Tracing consequences both seen and unseen.
Caitlin HartsellWishful thinking at its nuttiest!
Posted at 3:57 pm on April 26, 2010, by Caitlin Hartsell

I came across this article about a U.K. think tank’s suggestion to improve British lives: Cap the work week at 21-hours. It’s brilliant reasoning, of course. The study found that people who work fewer hours have more time for fulfilling recreational activities; therefore, the government should mandate that people work less!

At first I wasn’t sure if this study was serious, but I’ve since found that the New Economics Foundation is a real institute, established in 1986, which “aim[s] to improve quality of life by promoting innovative solutions that challenge mainstream thinking on economic, environment and social issues. We work in partnership and put people and the planet first.”

On to the mocking! From the abstract of the study:

There is nothing natural or inevitable about what’s considered ‘normal’ today. Time, like work, has become commodified – a recent legacy of industrial capitalism.

Ah yes, because before the Industrial Revolution, farmers and merchants worked about four hours a day, five days a week. The new work week would have people working the equivalent of two Industrial Revolution work days, when 10-12 hour days were typical. The study goes on:

Yet the logic of industrial time is out of step with today’s conditions, where instant communications and mobile technologies bring new risks and pressures, as well as opportunities. The challenge is to break the power of the old industrial clock without adding new pressures, and to free up time to live sustainable lives.

If people are more productive, they should be compensated to reflect that. Indeed, we’ve seen a downward trend in average hours while the average standard of living has increased. These changes do not need governmental intervention to occur; if a company believes its employees are more efficient if they work fewer hours, then it would make financial sense for them to translate that into higher pay and decreased hours.

To its credit, the study recognizes potential downsides of this policy. The article about the study says:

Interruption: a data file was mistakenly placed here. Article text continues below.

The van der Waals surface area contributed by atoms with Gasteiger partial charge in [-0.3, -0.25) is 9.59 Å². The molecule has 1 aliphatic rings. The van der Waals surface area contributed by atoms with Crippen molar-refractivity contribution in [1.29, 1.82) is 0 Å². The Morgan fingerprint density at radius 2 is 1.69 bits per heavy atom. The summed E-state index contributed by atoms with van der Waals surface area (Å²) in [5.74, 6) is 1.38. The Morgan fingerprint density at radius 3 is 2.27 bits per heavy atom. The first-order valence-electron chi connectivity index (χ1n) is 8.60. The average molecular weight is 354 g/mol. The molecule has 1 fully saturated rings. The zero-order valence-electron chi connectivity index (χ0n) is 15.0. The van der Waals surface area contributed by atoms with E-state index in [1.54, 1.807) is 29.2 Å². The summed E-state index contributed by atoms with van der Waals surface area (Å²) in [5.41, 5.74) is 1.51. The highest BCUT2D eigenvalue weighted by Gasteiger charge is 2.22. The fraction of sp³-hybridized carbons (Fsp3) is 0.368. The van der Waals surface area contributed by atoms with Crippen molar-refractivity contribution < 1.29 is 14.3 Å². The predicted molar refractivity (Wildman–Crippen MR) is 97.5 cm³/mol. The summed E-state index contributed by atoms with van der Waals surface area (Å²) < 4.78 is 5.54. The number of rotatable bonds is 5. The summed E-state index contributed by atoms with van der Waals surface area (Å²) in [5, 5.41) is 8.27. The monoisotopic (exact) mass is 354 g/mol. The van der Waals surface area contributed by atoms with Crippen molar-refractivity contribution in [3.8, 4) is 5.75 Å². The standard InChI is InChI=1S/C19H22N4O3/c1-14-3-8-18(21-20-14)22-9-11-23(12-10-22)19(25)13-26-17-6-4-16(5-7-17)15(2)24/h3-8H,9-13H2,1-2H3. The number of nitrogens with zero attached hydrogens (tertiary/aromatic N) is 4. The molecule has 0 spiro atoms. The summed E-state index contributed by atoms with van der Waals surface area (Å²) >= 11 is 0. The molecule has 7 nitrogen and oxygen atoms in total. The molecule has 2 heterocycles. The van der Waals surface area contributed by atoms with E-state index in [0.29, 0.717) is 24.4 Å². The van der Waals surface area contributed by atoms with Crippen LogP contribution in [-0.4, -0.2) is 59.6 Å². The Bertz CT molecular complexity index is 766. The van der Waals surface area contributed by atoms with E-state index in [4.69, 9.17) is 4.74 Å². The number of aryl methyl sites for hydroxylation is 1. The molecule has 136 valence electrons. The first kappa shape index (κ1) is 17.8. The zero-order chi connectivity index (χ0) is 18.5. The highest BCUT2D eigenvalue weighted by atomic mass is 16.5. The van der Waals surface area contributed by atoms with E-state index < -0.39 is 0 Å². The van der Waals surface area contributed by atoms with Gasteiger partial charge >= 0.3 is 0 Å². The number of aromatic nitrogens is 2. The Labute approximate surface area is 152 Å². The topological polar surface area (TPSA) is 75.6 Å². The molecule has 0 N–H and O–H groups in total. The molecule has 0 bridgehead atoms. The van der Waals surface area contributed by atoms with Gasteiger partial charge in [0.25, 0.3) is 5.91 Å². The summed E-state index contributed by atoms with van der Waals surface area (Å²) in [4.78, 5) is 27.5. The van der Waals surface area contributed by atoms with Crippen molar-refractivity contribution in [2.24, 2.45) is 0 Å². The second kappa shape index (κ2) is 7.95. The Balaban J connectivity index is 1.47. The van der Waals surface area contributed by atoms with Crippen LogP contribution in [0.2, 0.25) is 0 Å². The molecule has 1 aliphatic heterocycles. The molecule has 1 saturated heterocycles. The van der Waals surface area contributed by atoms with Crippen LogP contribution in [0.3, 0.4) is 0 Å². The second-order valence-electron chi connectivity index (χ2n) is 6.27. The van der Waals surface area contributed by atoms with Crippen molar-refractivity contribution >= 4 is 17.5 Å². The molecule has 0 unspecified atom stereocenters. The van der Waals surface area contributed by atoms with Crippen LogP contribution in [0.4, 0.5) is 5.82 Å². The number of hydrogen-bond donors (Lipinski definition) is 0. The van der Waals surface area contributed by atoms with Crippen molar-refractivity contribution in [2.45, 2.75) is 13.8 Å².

Downsides to the reduced working week the NEF has acknowledged are possible are lower pay for those already poorly paid and employers unhappy at increased costs and less skilled workers available.

Not to mention, higher prices at the same time! To produce the same product or services, employers will either have to either pay overtime or hire more workers. An employee working 21 hours per week gains less experience than one working 30 or 40 hours; these employees on average are less efficient. This legislation, like minimum wage, makes the cost of labor more expensive, which will translate into higher prices. The NEF’s solution to these problems?

Proposed solutions to those potential problems were a gradual rather than instant reduction in the working week, a higher minimum wage and incentivizing employers to take on more staff rather than offer overtime.

Ah, even higher prices! If a country is to achieve a 21 hour work week, it is because it has gotten so efficient that 21 hours are all that is necessary. (In fact, some people think you can get rich off a four hour work week, but that’s not for everyone.) Mandating a shorter work week does not achieve efficiency though.

At any rate, more leisure time is not a good to be valued infinitely. As Henry Hazlitt explained in Economics in One Lesson, the increase in leisure time has diminishing marginal returns for the employee, while productivity decreases:

It was a gain to health and leisure to reduce a sixty-hour week to a forty-eight-hour week. It was a gain to leisure, but not necessarily to production and income, to reduce a forty-eight-hour week to a forty-four-hour week. The value to health and leisure of reducing the working week to forty hours is much less, the reduction in output and income more clear.

People don’t work just to work, but in part because increased income translates into higher standard of living and improved leisure time. Leisure activities necessitate money. The added anxiety of lower take home pay and higher prices would potentially outweigh the added benefits of further leisure time. Unfortunately, the NEF’s study does not thoroughly take into account the unintended consequences of their policy suggestion.

Filed under: Economic Theory, Nanny State, Regulation, Unintended Consequences
Comments: 1 Comment

1 Comment »

  1. I don’t see why this should be a surprise. The EU thinks that vacations are a human right – even for those who are unemployed. It makes sense that a shorter work week should be a human right as well:

    Comment by Bill H — April 27, 2010 @ 9:20 pm

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Henry Hazlitt"[T]he whole of economics can be reduced to a single lesson, and that lesson can be reduced to a single sentence. The art of economics consists in looking not merely at the immediate but at the longer effects of any act or policy; it consists in tracing the consequences of that policy not merely for one group but for all groups."
Henry Hazlitt, Economics in One Lesson






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